Chennai, Tamil Nadu, India (NewsVoir) • Its on-cloud intelligent Learning Management System (iLMS) provides fully personalized study materials, lab projects, and assessments • Offered on a SaaS subscription model, iLMS increases the active participation of students by 100% and boosts their learning potential by 96% DeepSphere.AI, an EdTech company with its presence in Palo Alto, USA and Chennai, India offering a wide range of foundation, intermediate, and advanced courses on Artificial Intelligence for students and professionals, achieves 100% personalization of learning by providing personalized study materials, lab projects, and assessments on its on-cloud intelligent Learning Management System (iLMS). iLMS is a first-of-its-kind platform that turns complex AI curriculum into personalized and cognitive learning methodology. It also achieves 100% student engagement, besides boosting the learning potential of students by 96%. Available on a subscription model for schools, colleges & universities, organizations and self-employed, iLMS offers recommendations and feedback on the learning speed, ability, and participation of students, as they learn. DeepSphere.AI maps and reviews the goals of learners and takes appropriate corrective action to help students realize their goals. Founded in September 2018, DeepSphere.AI’s team comprises board members of the University of California, lead instructors, MIT learning facilitators, Harvard PhDs, Stanford alumni, industry leaders, and entrepreneurs. Its Co-founder, Mr. Jothi Periasamy is a learning facilitator. He taught artificial intelligence for business at MIT Computer Science & Artificial Intelligence Laboratory (MIT CSAIL), focusing on personalizing and simplifying the learning of AI. To facilitate in-person learning, the company opened its Chennai office on 27 August this year. In his comments, Mr. Venkatrenga Gupta, Managing Director, DeepSphere.AI, said, “AI is making inroads in every industry. But we are hugely short of skilled manpower. Our aim is not only to offer AI education, but to do it in a way that befits AI science. Hence, we developed iLMS which itself makes use of AI and Machine Learning to understand the learning stages of the students and accordingly customizes their learning process. We also coach and mentor students and help them gain hands-on practical problem-solving skills and learning experience in applied artificial intelligence. To date, we have trained more than three hundred thousand students and professionals through our partnership with fifty educational institutions and hundred organizations.” On employment facilitation, he said, “When it comes to career development and transition, we work with every learner on a one-on-one basis to understand their career goals and objectives. Also, we provide leads and recommendations for employment opportunities. Further, we also hire students as interns for our internal projects and product development. Till date, we have helped over 300 students make career transformations and thousands of them plan for career advancements.” The iLMS platform is built on SAP Litmos and Google Cloud technologies, and it

Published

on

UP pollution board slaps Rs 10-lakh fine on industry for flouting norms

Remain cautious till farm laws repealed: Channi to farmers

Shivpal Singh Yadav demands martyr status for farmers who died during agitation against farm laws

After calling Imran Khan ‘bada bhai’, Sidhu keeps mum to criticism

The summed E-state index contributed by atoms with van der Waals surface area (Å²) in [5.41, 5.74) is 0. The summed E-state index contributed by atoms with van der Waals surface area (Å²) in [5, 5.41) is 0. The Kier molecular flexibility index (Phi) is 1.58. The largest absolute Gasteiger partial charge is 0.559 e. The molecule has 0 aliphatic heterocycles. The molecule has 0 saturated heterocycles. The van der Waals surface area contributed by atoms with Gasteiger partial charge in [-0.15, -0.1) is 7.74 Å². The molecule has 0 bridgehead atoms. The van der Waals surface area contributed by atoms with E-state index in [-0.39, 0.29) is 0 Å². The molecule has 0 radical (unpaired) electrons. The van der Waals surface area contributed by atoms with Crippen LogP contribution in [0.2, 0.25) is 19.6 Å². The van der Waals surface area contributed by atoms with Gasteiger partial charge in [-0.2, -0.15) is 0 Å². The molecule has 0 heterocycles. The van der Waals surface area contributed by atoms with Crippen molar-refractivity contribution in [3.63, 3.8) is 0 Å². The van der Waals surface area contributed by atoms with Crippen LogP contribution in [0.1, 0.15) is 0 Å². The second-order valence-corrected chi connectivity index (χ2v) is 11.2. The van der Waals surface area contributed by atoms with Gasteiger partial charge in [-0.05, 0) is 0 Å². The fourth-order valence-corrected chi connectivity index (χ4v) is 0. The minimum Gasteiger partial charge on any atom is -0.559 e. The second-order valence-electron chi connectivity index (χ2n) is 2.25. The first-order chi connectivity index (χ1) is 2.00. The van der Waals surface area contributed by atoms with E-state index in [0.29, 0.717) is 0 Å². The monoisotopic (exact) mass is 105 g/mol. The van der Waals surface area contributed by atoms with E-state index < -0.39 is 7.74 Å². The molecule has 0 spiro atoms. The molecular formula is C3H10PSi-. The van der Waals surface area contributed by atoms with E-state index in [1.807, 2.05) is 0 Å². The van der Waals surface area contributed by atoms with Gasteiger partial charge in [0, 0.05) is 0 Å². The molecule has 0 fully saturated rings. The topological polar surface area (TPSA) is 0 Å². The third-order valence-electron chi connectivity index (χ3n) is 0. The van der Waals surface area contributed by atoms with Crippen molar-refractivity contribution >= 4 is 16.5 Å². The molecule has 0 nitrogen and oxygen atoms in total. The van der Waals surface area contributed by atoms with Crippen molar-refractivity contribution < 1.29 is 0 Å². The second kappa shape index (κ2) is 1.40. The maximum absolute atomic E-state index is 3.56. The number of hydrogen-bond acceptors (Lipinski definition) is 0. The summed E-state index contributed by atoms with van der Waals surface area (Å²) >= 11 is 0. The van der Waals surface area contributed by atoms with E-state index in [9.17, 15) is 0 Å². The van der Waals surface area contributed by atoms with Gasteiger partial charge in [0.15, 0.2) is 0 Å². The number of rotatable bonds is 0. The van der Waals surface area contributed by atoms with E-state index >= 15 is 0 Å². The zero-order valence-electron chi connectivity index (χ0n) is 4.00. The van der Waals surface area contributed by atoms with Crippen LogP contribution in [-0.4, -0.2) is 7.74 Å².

Court asks police to submit CDR of three accused in Mahanga double murder case

Patnaik launches BSKY health cards in Dhenkanal, Angul

Woman pours acid on man for spurning marriage proposal

PM decision to roll back laws too late: Kin of farmers killed in Lakhimpur Kheri

14,493 candidates expected to appear for MH-TET in Latur

Sitharaman announces clearance for two proposals of IFSCA at GIFT City; stresses on creating ecosystem for global financial hub

Sidhu calls Pak PM Imran Khan “bada bhai”; BJP, AAP, Manish Tewari slam Punjab Cong chief

Junior Hockey World Cup: COVID-19 testing of players, officials every 72 hours

Missing Chinese tennis star safe, will appear in public soon: editor of official daily

Rain fury in south: AP worst hit, stranded citizens in TN rescued using boats

Following are the top foreign stories at 2045 hours

25 killed, 17 missing as flash floods ravage AP

UP: Man held with smack worth Rs 75 lakh

Portals of Badrinath temple closed for winter season

Hindu minor boy sexually assaulted, murdered in Pakistan

Bangladesh reports first zero deaths from COVID-19 since last year: Official

–> Aunty kya hai, Time ho gaya”: Kareena Kapoor heavily trolled for her Lakme Fashion week look–> –> –> Virat Kohli involved in heated argument with Virender after Umpire gives 3rd wrong decision–> –>

Source: https://www.nyoooz.com/news/chennai/1628778/deepsphereai-personalizes-complex-ai-curriculum-using-cognitive-learning-methodology/

Continue Reading

EdTech

Businesses have approached the government to clarify the impact of GST.

Businesses have approached the government to clarify the impact of GST on discounts, reduced prices and extended payment cycles.

Published

on

Businesses have approached the government to clarify the impact of GST on discounts, reduced prices and extended payment cycles.

Businesses have approached the government to clarify the impact of GST on discounts, reduced prices and extended payment cycles which they had provided to the customers. The COVID-19 pandemic had driven customers to renegotiate prices.

The goods and services tax is paid when an invoice or bill is issued. As such, businesses are now finding it difficult to claim credit or amend taxes already paid when they have not received payment from the clients or have received reduced amounts. Abhishek A Rastogi, partner at law firm Khaitan & Co, told ET that IGST element on the credit note issued is not treated as an input tax credit and as a corollary there is a restriction in the system to adjust IGST and CGST or SGST.

He highlighted that the GST is divided into three components – IGST, CGST and SGST. “A part of the tax is levied on goods imported. CGST and SGST are two components of the tax framework where revenue generated is collected by the central and state governments respectively. Under the GST framework, the input tax credit is essentially a tax paid on raw materials or input services. This can be used to reduce future GST liability.”

Also Read: RBI tightens norms, directs lenders not to standardize NPA account

Rastogi pointed out that as there is no specific provision in the statute to provide such a restriction, the constitutional validity of this restriction may be tested as the situation is a clear example of tax cascading, which is not the objective of GST. “Companies are unable to claim GST already paid under the present GST framework even if they have not received the money or have had to return it or offer reductions to customers.”

Furthermore, experts believe that if the government does not provide clarity, the businesses would have to turn to the courts.

Also Read: RBI tightens norms, directs lenders not to standardize NPA account

Source: https://mybigplunge.com/business/companies-seek-clarity-on-gst-applicability/

Continue Reading

Trending